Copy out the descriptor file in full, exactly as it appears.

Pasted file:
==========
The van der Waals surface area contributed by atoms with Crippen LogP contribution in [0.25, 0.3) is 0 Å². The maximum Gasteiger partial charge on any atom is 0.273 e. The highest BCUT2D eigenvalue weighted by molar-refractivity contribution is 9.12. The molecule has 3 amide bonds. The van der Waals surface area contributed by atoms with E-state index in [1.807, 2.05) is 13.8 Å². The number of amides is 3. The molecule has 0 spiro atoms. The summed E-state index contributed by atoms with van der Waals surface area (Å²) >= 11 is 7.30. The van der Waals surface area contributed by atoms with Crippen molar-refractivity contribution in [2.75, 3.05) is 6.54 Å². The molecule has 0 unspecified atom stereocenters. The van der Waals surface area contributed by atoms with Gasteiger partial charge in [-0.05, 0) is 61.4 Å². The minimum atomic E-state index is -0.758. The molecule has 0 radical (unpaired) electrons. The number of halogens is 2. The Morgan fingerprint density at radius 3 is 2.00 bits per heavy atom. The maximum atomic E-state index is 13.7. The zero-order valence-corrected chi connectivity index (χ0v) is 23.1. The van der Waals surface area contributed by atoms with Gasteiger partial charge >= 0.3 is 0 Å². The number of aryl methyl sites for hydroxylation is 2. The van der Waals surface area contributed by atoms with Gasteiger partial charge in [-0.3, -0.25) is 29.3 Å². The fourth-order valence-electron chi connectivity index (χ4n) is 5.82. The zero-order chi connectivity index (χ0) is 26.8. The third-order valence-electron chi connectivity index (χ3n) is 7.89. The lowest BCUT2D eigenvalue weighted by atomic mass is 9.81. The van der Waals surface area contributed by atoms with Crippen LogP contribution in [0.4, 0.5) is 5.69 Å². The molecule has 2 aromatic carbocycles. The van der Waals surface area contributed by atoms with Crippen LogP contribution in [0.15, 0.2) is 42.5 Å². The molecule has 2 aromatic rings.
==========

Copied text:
The van der Waals surface area contributed by atoms with Crippen LogP contribution in [0.25, 0.3) is 0 Å². The maximum Gasteiger partial charge on any atom is 0.273 e. The highest BCUT2D eigenvalue weighted by molar-refractivity contribution is 9.12. The molecule has 3 amide bonds. The van der Waals surface area contributed by atoms with E-state index in [1.807, 2.05) is 13.8 Å². The number of amides is 3. The molecule has 0 spiro atoms. The summed E-state index contributed by atoms with van der Waals surface area (Å²) >= 11 is 7.30. The van der Waals surface area contributed by atoms with Crippen molar-refractivity contribution in [2.75, 3.05) is 6.54 Å². The molecule has 0 unspecified atom stereocenters. The van der Waals surface area contributed by atoms with Gasteiger partial charge in [-0.05, 0) is 61.4 Å². The minimum atomic E-state index is -0.758. The molecule has 0 radical (unpaired) electrons. The number of halogens is 2. The Morgan fingerprint density at radius 3 is 2.00 bits per heavy atom. The maximum atomic E-state index is 13.7. The zero-order valence-corrected chi connectivity index (χ0v) is 23.1. The van der Waals surface area contributed by atoms with Gasteiger partial charge >= 0.3 is 0 Å². The number of aryl methyl sites for hydroxylation is 2. The van der Waals surface area contributed by atoms with Gasteiger partial charge in [-0.3, -0.25) is 29.3 Å². The fourth-order valence-electron chi connectivity index (χ4n) is 5.82. The zero-order chi connectivity index (χ0) is 26.8. The third-order valence-electron chi connectivity index (χ3n) is 7.89. The lowest BCUT2D eigenvalue weighted by atomic mass is 9.81. The van der Waals surface area contributed by atoms with Crippen LogP contribution in [0.4, 0.5) is 5.69 Å². The molecule has 2 aromatic carbocycles. The van der Waals surface area contributed by atoms with Crippen LogP contribution in [0.15, 0.2) is 42.5 Å². The molecule has 2 aromatic rings.